WSU Whatcom County Extension

Integrated Pest Management for Blueberries

Voles

Vertebrates

 

Vole

 

Pest Status

Common voles found in Pacific Northwest small fruit fields are Townsend’s vole, Microtus towsenii, and the creeping vole, M. oregoni. Voles (also known as field mice) feed on plant roots and foliage ground covers, such as grasses. In small fruits, voles can feed on the fine root structures and girdle root crowns and trunks of canes and bushes. Subterranean feeding activity also creates air pockets along the root zone. Vole feeding can also damage or disrupt irrigation materials.

 

Life History

Voles resemble typical house mice. Voles are generally gray-brown with gray undersides. Adult voles are about 4 to 5 inches long with reduced tails (1/2 to 1 inch long) and reduced legs. Voles can be very prolific. Voles have litters of 3-7 young. Young reach reproductive maturity in as few as 21 days. Given good conditions, voles can breed throughout the year with peak breeding occurring in spring.

During daylight, voles create subterranean tunnels to feed on plant roots, rear young and store food. Tunnel entrances are approximately one inch wide. Voles also travel and feed above ground, nocturnally, along designated runways.

Tunnels created by Voles

Runways can be recognized by inch-wide, matted trails in grass and groundcover.

Habitat of Voles

Voles prefer open field habitats with grass groundcover. Feeding ranges are limited to small areas, generally 0.05 – 0.2 acres depending on species of vole and food availability.

Vole populations are cyclical with peak populations occurring every 2-5 years. Vole populations are regulated by food availability and climatic conditions. Populations can be greatly reduced during cold winters. There are multiple overlapping generations per year.

Vole Damage

 

Monitoring

Assessing vole populations in the fall, winter and spring are important for management decision-making. Monitor vole populations in early fall to determine if any management decisions should be made. Two to three week post-treatment monitoring should be used to evaluate management decisions in the fall. Populations should be monitored in spring to assess winter mortality and new population potentials.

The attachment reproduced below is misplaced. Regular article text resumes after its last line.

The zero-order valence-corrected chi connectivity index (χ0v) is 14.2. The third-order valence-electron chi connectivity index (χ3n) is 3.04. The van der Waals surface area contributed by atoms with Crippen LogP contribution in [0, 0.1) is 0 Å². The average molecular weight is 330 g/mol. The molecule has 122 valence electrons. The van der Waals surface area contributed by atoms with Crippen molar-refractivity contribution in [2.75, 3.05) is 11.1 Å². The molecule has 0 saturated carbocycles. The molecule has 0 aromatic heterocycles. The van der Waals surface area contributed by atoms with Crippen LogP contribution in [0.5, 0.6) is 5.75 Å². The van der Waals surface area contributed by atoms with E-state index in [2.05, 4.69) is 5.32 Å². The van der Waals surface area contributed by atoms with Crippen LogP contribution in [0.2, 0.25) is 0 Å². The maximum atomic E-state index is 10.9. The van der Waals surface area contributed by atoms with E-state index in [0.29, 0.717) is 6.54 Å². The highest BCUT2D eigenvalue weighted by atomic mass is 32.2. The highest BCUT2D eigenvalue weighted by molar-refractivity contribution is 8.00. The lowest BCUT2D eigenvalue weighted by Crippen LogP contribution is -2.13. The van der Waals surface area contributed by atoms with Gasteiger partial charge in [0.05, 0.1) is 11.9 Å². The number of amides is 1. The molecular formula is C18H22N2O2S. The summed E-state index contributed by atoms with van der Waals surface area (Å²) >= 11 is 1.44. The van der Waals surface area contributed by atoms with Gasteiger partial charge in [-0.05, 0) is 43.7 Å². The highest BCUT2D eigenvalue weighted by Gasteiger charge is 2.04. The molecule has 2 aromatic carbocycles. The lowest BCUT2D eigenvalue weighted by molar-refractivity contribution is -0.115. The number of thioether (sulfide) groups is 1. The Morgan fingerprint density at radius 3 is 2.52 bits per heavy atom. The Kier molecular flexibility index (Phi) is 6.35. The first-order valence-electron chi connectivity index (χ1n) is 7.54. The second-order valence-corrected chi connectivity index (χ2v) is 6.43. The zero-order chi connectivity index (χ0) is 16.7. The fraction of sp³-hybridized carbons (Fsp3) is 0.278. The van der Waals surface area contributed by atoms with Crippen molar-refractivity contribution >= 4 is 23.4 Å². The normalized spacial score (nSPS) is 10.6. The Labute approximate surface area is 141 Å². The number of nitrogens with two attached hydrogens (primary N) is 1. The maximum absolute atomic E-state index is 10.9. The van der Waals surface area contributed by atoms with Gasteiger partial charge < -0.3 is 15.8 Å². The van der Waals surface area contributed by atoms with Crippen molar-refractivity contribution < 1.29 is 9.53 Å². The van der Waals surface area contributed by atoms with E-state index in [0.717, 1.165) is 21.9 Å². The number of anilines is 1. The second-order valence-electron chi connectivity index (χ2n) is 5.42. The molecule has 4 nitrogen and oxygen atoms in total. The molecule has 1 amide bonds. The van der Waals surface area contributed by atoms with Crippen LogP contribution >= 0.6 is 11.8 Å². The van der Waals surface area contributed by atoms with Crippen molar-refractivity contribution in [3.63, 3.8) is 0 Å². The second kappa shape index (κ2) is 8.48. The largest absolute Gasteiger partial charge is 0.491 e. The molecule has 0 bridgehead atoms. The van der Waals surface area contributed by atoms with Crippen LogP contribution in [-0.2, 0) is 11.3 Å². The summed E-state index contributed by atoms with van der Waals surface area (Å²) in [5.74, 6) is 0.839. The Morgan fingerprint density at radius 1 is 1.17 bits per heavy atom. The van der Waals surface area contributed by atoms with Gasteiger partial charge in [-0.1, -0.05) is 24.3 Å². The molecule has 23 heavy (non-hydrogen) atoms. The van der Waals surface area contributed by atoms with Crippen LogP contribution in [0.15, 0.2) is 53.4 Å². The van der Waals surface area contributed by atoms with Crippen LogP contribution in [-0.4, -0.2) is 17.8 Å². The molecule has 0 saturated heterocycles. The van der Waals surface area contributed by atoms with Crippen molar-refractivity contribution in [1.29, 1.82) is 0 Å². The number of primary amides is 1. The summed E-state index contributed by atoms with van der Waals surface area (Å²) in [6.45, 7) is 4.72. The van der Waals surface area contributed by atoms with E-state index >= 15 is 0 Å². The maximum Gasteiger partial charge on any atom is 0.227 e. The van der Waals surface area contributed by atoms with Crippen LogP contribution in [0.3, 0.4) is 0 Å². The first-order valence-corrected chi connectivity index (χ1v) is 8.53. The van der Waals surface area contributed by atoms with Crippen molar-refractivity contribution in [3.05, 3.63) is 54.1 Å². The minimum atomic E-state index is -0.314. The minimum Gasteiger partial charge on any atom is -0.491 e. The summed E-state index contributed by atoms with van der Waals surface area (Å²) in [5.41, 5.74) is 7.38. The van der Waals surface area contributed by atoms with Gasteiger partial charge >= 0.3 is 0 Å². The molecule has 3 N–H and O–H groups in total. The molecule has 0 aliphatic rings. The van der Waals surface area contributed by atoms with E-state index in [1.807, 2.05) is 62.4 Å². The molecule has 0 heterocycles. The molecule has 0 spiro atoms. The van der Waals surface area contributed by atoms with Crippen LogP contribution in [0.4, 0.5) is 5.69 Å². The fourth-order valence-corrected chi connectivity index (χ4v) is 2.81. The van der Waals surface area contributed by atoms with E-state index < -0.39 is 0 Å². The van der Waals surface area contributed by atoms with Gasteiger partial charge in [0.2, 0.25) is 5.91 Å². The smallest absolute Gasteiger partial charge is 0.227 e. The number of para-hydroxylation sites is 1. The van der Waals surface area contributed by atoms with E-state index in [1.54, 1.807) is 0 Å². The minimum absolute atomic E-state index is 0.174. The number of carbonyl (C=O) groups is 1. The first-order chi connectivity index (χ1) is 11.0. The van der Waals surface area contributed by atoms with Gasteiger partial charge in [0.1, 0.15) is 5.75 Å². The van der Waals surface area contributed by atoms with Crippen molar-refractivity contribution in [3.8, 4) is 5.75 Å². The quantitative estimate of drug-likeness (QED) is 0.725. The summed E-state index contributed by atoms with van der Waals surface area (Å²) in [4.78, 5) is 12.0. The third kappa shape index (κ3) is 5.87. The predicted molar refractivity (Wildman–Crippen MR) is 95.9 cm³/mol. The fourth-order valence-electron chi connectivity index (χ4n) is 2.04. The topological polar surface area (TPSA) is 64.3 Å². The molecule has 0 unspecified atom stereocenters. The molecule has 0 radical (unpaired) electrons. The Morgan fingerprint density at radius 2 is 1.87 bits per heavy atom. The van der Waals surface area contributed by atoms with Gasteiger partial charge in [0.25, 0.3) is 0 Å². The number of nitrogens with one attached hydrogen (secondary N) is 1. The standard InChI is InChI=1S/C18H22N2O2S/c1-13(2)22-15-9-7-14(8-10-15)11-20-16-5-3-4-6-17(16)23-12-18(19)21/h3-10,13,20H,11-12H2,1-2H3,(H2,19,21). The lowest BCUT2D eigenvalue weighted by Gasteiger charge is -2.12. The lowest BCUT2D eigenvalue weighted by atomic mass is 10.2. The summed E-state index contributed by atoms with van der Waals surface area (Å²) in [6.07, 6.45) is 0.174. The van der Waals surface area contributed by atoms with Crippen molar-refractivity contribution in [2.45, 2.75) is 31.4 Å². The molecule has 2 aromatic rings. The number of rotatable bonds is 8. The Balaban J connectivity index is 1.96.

Monitoring Voles

Monitoring stations can be constructed using a protected shelter to cover a runway or tunnel entrance. Shelters can be constructed using roofing shingles or PVC piping. Place an apple wedge as bait underneath the shelter. Check the apple bait after 24 hours for evidence of feeding. Inspect the apple wedge for feeding damage. Monitor under conducive conditions, such as no/little rainfall and above freezing temperatures. If weather is marginal, leave the bait stations active with apple wedges for a few days to be sure that an optimal foraging night was sampled. Four to eight bait stations per acre can provide an accurate assessment of vole activity.

Vole Trap

Vole monitoring can be assessed using two methods. The first method, the apple sign test, can be used to only detect feeding activity in the field. Apple wedge feeding can be scored as present (+) or not (-) for each station. Generally management is needed when 40% of the bait stations show positive feeding damage (+) after 24 hours.

Vole damage of an apple

The second method, feeding index developed by WSU’s Dr. L. R. Askham, can assess feeding activity and relative feeding pressure (or population size). Apple wedges can be scored to relative amount of feeding. See the following table for feeding indexes.

Category
% Apple Consumed
Population Rank
Feeding Index Ranking
0
0
- -
0
1
<25%
Low
<1.0
2
25-50%
Moderate
1.0-1.9
3
50-75%
High
2.0-2.9
4
>75%
Severe
>3.0

 

Score each apple at each bait station. Multiply the total number of apples that were scored the same for each category by that categories value. Then add all the values together and divide by the total number of bait stations. This is the feeding index ranking for the whole field. See the following example of eight baiting stations with four showing now damage, three with less than 25% of the apple eaten and one with over 75% of the apple eaten:

Category Value
Multiply
# Apples / Category
Feeding Index
0
X
4
0
1 (Low)
X
3
3
2 (Moderate)
X
0
0
3 (High)
X
0
0
4 (Severe)
X
1
4
Total
8
7
FI/# of apple slices
7/8
<1 (Low population)

 

Using the second, feeding index method, management is needed when the total feeding index is greater than two. This second method gives a more accurate assessment of vole population size along with identifying pest problem areas of the field.

 

Management

Habitat reduction is key to reducing vole pest problems. Regularly mow and manage vegetation along field borders. Keep sod or groundcover between the rows regularly mowed.

Pelletized baits with rodenticides are commonly used to treat vole problems. Broadcast applications of baits can be used but degrade quickly and increase the phenomenon of bait-shyness through sub-lethal doses. Rodenticide bait stations can be more effective at reducing vole populations. Activate bait stations in fall and spring, if populations remain high throughout winter.

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WSU Whatcom County Extension • 1000 N. Forest St., Bellingham, WA 98225 • (360) 778-5800 • whatcom@wsu.edu